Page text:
THE FIRST time Andy Reid did the Philadelphia podium thing, it was 12 years ago last month at the Marriott in Center City. The day he was hired as the Eagles' coach, the unknown quarterbacks coach from Green Bay was faced with a barrage of negativity, about his new roster and his crumbling stadium and his lack of a practice facility and the perception around the NFL that this was a lousy franchise. Oh, and welcome to town.

Reid batted away the questions and pushed back at the cynicism of the questioners. Along the way, he offered approximately zero in the way of information - really, about anything.

Nobody expected a detailed blueprint on the first day, but after 4 years of Ray Rhodes' earthy wisdom, preceded by 4 years of Rich Kotite's unintentional comedy, preceded by 5 years of Buddy Ryan's unrelenting rambunctiousness, this empty patter had all of us in the press seats kind of glancing at each other with an arched eyebrow. He did not have us at hello.

A dozen years later, the podium remains Reid's biggest problem. It prevented the fan base from offering him a full, heartfelt embrace when the Eagles were close to winning championships, and it gives his critics ammunition now as he works to win a Super Bowl before his expiration date.

The latest business with David Akers is just the most recent example. Reid has banked so little goodwill with people over the years - because he is so unforthcoming from the podium, or clumsy, or howlingly untruthful at times - that pretty much anything he says at this point can be used against him in the court of public opinion.

As we all know, Akers missed two field goals in the Eagles' five-point playoff loss to the Green Bay Packers. After the game, in response to a question late in his press conference, Reid said, "We can all count. Those points would have helped."

It was a statement of fact, offered without malice. But it failed to acknowledge the back story that was then unknown to the public: that Akers' week before the game was filled with the ache that only a parent can know, as one of his children was in the process of being diagnosed with a cancerous cyst on her ovary. According to an Inquirer story, the diagnosis was made on the day after the Green Bay game. The cyst has since been removed and the hope is for her good health in the future.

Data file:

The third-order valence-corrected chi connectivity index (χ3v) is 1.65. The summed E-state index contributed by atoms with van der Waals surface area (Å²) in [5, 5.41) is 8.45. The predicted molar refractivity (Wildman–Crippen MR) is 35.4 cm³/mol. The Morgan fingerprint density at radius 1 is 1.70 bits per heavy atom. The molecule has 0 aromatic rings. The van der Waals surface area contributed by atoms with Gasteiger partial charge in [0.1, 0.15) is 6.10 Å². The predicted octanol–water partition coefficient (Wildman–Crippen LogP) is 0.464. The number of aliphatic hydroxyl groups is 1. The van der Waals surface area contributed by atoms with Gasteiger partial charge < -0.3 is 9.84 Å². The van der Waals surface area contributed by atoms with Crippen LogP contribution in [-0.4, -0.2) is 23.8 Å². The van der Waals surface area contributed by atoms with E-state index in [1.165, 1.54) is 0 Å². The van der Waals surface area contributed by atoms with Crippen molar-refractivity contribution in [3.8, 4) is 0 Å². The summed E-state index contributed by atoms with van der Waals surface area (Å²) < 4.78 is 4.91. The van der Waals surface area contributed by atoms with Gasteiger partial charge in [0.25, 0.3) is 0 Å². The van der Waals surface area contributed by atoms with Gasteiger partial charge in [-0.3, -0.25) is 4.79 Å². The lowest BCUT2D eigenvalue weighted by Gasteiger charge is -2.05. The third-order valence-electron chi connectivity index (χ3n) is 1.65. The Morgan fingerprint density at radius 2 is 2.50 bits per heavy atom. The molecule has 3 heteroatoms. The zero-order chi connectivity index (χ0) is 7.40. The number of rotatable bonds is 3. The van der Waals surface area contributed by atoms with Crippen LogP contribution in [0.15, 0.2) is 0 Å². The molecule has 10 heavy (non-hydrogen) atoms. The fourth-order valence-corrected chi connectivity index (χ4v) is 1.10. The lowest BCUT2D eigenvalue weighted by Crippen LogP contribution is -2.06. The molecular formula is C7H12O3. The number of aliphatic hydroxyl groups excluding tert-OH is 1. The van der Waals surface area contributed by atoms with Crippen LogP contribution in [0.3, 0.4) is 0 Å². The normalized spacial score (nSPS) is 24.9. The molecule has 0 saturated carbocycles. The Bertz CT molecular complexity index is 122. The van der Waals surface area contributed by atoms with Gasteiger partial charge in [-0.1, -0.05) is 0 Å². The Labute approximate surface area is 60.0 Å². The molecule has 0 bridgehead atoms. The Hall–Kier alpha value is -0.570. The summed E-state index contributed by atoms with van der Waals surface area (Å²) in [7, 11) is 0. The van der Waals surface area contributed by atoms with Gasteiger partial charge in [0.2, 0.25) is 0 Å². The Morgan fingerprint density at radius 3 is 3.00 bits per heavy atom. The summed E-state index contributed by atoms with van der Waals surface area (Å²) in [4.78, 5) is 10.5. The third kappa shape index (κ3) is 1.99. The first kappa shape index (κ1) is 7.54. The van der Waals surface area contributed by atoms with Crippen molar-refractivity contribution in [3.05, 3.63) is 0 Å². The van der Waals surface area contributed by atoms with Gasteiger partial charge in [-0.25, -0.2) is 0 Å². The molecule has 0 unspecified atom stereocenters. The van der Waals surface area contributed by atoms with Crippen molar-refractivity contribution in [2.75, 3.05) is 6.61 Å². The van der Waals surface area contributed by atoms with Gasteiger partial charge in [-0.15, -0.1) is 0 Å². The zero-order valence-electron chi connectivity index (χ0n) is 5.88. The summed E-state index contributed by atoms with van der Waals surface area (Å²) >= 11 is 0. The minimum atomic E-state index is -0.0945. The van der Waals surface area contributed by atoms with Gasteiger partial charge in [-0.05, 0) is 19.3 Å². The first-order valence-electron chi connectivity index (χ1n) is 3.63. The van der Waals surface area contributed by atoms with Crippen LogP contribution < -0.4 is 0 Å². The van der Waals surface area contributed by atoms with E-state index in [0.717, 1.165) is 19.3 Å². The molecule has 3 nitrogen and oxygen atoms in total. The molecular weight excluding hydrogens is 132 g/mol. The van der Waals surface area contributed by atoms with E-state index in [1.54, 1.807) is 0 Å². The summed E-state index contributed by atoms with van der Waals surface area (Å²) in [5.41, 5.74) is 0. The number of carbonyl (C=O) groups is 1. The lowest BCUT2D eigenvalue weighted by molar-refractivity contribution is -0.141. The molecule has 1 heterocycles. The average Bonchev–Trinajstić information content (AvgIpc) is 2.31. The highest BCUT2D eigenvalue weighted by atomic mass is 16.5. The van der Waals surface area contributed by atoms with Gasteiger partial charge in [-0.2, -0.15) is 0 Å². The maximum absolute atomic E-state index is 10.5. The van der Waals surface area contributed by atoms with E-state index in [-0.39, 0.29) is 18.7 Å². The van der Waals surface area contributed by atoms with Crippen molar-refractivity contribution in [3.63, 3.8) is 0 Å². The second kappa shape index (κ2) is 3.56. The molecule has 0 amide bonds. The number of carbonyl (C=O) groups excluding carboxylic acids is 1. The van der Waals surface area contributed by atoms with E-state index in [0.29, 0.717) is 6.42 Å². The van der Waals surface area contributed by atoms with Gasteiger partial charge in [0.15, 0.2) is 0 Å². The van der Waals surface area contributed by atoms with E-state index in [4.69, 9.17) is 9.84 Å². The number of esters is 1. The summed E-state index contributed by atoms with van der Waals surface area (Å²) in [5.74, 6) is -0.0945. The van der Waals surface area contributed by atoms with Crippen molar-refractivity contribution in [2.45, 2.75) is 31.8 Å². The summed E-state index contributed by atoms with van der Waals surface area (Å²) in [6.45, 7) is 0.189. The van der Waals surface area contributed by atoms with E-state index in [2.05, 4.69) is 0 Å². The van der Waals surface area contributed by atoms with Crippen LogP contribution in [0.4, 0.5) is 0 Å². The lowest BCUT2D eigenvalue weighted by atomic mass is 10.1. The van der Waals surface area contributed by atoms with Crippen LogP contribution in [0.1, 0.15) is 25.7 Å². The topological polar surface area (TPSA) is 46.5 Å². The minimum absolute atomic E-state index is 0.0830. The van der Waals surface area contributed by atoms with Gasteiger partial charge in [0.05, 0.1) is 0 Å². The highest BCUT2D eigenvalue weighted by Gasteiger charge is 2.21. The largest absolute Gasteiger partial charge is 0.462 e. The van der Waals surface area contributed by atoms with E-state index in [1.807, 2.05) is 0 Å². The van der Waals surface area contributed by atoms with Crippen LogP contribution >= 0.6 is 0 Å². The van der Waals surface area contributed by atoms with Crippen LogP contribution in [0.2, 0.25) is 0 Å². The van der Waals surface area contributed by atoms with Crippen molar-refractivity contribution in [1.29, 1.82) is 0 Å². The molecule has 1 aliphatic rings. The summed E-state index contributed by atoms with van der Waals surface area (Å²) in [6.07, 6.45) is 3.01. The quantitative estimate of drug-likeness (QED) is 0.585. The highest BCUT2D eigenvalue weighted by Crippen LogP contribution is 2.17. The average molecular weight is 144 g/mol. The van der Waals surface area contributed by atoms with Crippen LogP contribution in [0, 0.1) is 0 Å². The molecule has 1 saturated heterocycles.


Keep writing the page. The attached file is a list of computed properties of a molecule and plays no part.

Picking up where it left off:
One simple, additional statement from Reid - " . . . but you can't pin this on David because we just didn't play well enough overall" - would have rendered this entire discussion meaningless.

But Reid, still so awkward sometimes in the give-and-take of an interview, failed to make it - and now, because he does not have that goodwill on account, people who should know better have decided that he is Satan.

There is no question that he botched the answer, and Reid has to live with that. But the people who say that Reid uncharacteristically singled out the kicker in this circumstance really are piling on. It just isn't true. He covers for offensive and defensive players all the time but he has a pretty conventional coach-kicker thing going on.

The best example comes from the NFC Championship Game in January 2009. In that loss, Akers missed a field goal and an extra point and also kicked off out of bounds. They were crucial points.

After that one, Reid was quoted in the Delaware County Daily Times as saying, "It's uncharacteristic of David and so was the field goal. Those are things that in these games you can't afford to miss."

In the Inquirer, Reid was quoted as saying, "When you get into these games, those are the kinds of plays you have to make."

They were matter-of-fact, unvarnished assessments of Akers' day. If anything, though, they were more pointed than the things Reid said after the Green Bay game this year. So the notion that Reid went out of his way to single out Akers this time is wrong.

Still, though, the podium has gotten Reid in trouble. After all of this time, he still cannot master the ad-lib. He starts with his script, with injuries and looking forward to the opportunity to play whoever, and then it becomes treacherous. His fallback position is to tell a fat joke on himself and try to change the subject. There is just an awkwardness to the whole thing, even now.

And then there are the untruths, the most recent being when he said that defensive coordinator Sean McDermott was still going to be on the staff a couple of days before firing him. In other circumstances, Reid has justified the lying as buying time before making a decision. Why he has not summoned the ability to say something like this - "I'm not talking about any specific player or staff member. When you don't win, everybody and everything gets evaluated" - is beyond me.

And the thing is, Reid appears not to care what all of this does to his reputation. At this point, nothing is going to alter the fact that the podium has always gotten between Reid and this city, both literally and figuratively.

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